In fact, likely it will be the way to access the content or service the feature that will have a decisive weight when finding the legal nature of the contract that best corresponds to that access [67].

2.3.2. The “Legal” Digital Service and “Legal” Digital Content: Package of Different Elements

The provision of digital content and digital services is part of the contract concluded, in which, additionally, legal services are provided such as legal advice by a lawyer or the defense of the consumer before the corresponding public authority. That is, in addition to the complexity, in terms of the legal nature of the contract for the supply of digital content and digital service aforementioned, it should be noted that, when the digital service or digital content concern the “legal” field, the contract concluded combines different subject matters that do not necessarily all of them include a digital service or digital content rather just some of them. Then, the determination of the legal nature of the contract becomes more difficult.

This issue has not been unnoticed by the European legislator. Actually, Directive (EU) 2019/770 refers to the “package of different elements”, that is, from the Law of Contracts approach, one copes with a “mixed” contract (and, therefore, “non-typical” one) that includes the provision of legal services besides the provision of digital services and digital content (“bundle contract”). The European rule (Art. 3 para. 6) must be applied exclusively to those elements of this contract that concerns the provision of digital services or digital content. Other elements of the overall contract for the supply of legal services must be regulated by the norms of national law applicable to those contracts (Recital No. 33). Thus, it will be the national law that will regulate the legal effects, for example, how the termination of one “element” of the “package or bundle contract” can affect on the other “components” of that “package or bundle contract”.

In any case, the fact is that this “bundle or overall” contract, that I have classified as “non-typical” contract, will be governed, for the most part, by the “terms and conditions” that, as a general contract conditions, for each case, be established on the website or in the app in question. The distinction between rules that apply to the supply of digital content or digital service and norms that apply to the overall contract is important in several aspects, some of them I will highlight in the next section.

2.3.3. The Onerous Nature of the Supply

Directive (EU) 2019/770 clarifies that it “shall apply to any contract where the trader supplies or undertakes to supply digital content or a digital service to the consumer and the consumer pays or undertakes to pay a price” (Art. 3 para. 1). Therefore, only onerous contracts are regulated. In this sense, this provision means a change with respect to Directive 2011/83/EU, which also embraces in its scope of application the gratuitous supply of digital content [68].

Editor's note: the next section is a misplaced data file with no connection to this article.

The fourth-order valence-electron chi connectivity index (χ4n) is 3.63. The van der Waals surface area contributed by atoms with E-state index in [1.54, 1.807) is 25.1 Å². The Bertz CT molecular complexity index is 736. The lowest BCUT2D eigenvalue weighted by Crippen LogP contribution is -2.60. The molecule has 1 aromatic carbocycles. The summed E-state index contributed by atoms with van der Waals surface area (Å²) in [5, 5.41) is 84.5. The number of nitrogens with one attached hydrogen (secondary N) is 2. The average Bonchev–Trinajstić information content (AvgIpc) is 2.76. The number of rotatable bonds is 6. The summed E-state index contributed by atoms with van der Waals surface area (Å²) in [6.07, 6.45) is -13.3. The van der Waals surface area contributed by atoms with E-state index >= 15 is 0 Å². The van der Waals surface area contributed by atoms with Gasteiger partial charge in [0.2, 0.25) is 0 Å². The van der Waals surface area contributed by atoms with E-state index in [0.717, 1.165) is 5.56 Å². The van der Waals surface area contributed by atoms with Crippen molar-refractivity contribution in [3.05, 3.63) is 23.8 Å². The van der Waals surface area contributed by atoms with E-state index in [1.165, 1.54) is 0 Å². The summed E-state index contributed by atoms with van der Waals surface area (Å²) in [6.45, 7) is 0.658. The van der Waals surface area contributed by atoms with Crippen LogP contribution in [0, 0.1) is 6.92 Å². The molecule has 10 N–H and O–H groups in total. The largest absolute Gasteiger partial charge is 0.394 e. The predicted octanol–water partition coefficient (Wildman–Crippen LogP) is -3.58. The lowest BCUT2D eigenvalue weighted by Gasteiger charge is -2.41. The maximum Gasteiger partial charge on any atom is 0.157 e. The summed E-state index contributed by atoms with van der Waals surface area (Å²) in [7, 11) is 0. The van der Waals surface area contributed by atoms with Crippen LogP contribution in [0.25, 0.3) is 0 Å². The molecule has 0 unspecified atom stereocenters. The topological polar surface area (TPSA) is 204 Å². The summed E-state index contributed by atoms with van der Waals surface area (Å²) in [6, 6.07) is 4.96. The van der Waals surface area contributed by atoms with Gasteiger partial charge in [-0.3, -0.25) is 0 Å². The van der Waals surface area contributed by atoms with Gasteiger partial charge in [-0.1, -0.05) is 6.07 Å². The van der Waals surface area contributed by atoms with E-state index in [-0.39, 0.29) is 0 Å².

In practice, the fact is that the provision, usually, of digital service or digital content to the consumer, and, in particular, in the “legal” domain, which the consumer seems to get access “for free”, it is not, since that, in exchange, the consumer transfers his “personal data”, transfer that would mean the remuneration, as far as personal data could be considered an “informational good” on which the consumer holds certain rights [69]. This issue sparked a broad doctrinal debate that would lead to the Transactional Proposal for a Directive, in 2017, admitting, albeit timidly, the possibility that the consumer “personal data” were considered as remuneration for the provision of digital content or digital service [70]. In this line of thoughts, Art. 3 para.1 Section 2 of Directive (EU) 2019/770 admits that the transfer of personal data can be contemplated as remuneration in exchange, even if it does not state it clearly [71]. Based on that, the contract for the provision of digital content or digital service, in which consumers transfer their personal data could be considered, although it is a controversial matter [72], an onerous contract that would move beyond the contract of sale. Maybe, it could be qualified as swap [73]. In any case, personal data as “informational good”, which is delivered as remuneration, challenges the Law of Contract [74].

It may be that the data, collected by the provider of the digital content or digital service, does not mean any remuneration in exchange. Hence, the supply is free of charge as in some of the cases of provision of legal digital content or service exposed. Thus, Directive (EU) 2019/770 does not apply.

However, Directive 2011/83/EU could be applied, because it contemplates in its scope of application the supply of digital content for free, as long as the concept of “digital content” settled forth should be regarded as a broadly encompassing “digital services” as well [75]. In any case, aspects related, for example, to the lack of conformity of the digital service or digital content will be governed by national law. Otherwise, consumer will not receive legal protection for the provision of digital service and digital content for free. In this sense, the convenience, in a future modification of the Directives concerned, to consider this point should be highlighted. The fact is that, in the field of provision of digital services or digital content by using LawTech tools, gratuity is increasingly present [76].

2.3.4. The Lack of Conformity of the “Legal” Digital Content or of the “Legal” Digital Service: Algorithm’s Failures